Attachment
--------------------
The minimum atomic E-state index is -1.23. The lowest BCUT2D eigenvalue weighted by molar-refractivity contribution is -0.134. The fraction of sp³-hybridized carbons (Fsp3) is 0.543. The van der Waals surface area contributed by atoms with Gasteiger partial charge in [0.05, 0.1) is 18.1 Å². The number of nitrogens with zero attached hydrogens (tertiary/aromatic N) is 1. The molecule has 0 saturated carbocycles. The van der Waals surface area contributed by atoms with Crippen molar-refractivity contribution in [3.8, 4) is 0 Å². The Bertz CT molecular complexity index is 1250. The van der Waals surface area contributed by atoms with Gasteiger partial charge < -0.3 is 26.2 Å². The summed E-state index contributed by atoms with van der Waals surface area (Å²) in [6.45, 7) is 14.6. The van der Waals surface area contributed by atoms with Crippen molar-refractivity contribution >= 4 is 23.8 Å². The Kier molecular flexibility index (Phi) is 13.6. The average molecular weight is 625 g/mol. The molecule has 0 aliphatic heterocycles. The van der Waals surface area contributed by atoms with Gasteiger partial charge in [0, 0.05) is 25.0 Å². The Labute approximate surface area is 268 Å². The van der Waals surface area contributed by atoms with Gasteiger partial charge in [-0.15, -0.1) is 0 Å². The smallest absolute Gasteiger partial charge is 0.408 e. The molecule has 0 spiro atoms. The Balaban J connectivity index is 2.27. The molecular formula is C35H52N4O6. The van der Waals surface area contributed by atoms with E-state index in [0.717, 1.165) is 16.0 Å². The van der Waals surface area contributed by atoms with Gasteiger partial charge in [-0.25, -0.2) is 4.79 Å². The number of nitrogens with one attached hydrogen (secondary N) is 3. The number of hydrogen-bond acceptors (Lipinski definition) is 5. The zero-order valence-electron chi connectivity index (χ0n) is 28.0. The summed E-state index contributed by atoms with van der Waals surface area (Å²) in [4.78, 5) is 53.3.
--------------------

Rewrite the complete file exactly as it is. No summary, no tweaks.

The minimum atomic E-state index is -1.23. The lowest BCUT2D eigenvalue weighted by molar-refractivity contribution is -0.134. The fraction of sp³-hybridized carbons (Fsp3) is 0.543. The van der Waals surface area contributed by atoms with Gasteiger partial charge in [0.05, 0.1) is 18.1 Å². The number of nitrogens with zero attached hydrogens (tertiary/aromatic N) is 1. The molecule has 0 saturated carbocycles. The van der Waals surface area contributed by atoms with Crippen molar-refractivity contribution in [3.8, 4) is 0 Å². The Bertz CT molecular complexity index is 1250. The van der Waals surface area contributed by atoms with Gasteiger partial charge < -0.3 is 26.2 Å². The summed E-state index contributed by atoms with van der Waals surface area (Å²) in [6.45, 7) is 14.6. The van der Waals surface area contributed by atoms with Crippen molar-refractivity contribution >= 4 is 23.8 Å². The Kier molecular flexibility index (Phi) is 13.6. The average molecular weight is 625 g/mol. The molecule has 0 aliphatic heterocycles. The van der Waals surface area contributed by atoms with Gasteiger partial charge in [0, 0.05) is 25.0 Å². The Labute approximate surface area is 268 Å². The van der Waals surface area contributed by atoms with Gasteiger partial charge in [-0.15, -0.1) is 0 Å². The smallest absolute Gasteiger partial charge is 0.408 e. The molecule has 0 spiro atoms. The Balaban J connectivity index is 2.27. The molecular formula is C35H52N4O6. The van der Waals surface area contributed by atoms with E-state index in [0.717, 1.165) is 16.0 Å². The van der Waals surface area contributed by atoms with Gasteiger partial charge in [-0.25, -0.2) is 4.79 Å². The number of nitrogens with one attached hydrogen (secondary N) is 3. The number of hydrogen-bond acceptors (Lipinski definition) is 5. The zero-order valence-electron chi connectivity index (χ0n) is 28.0. The summed E-state index contributed by atoms with van der Waals surface area (Å²) in [4.78, 5) is 53.3.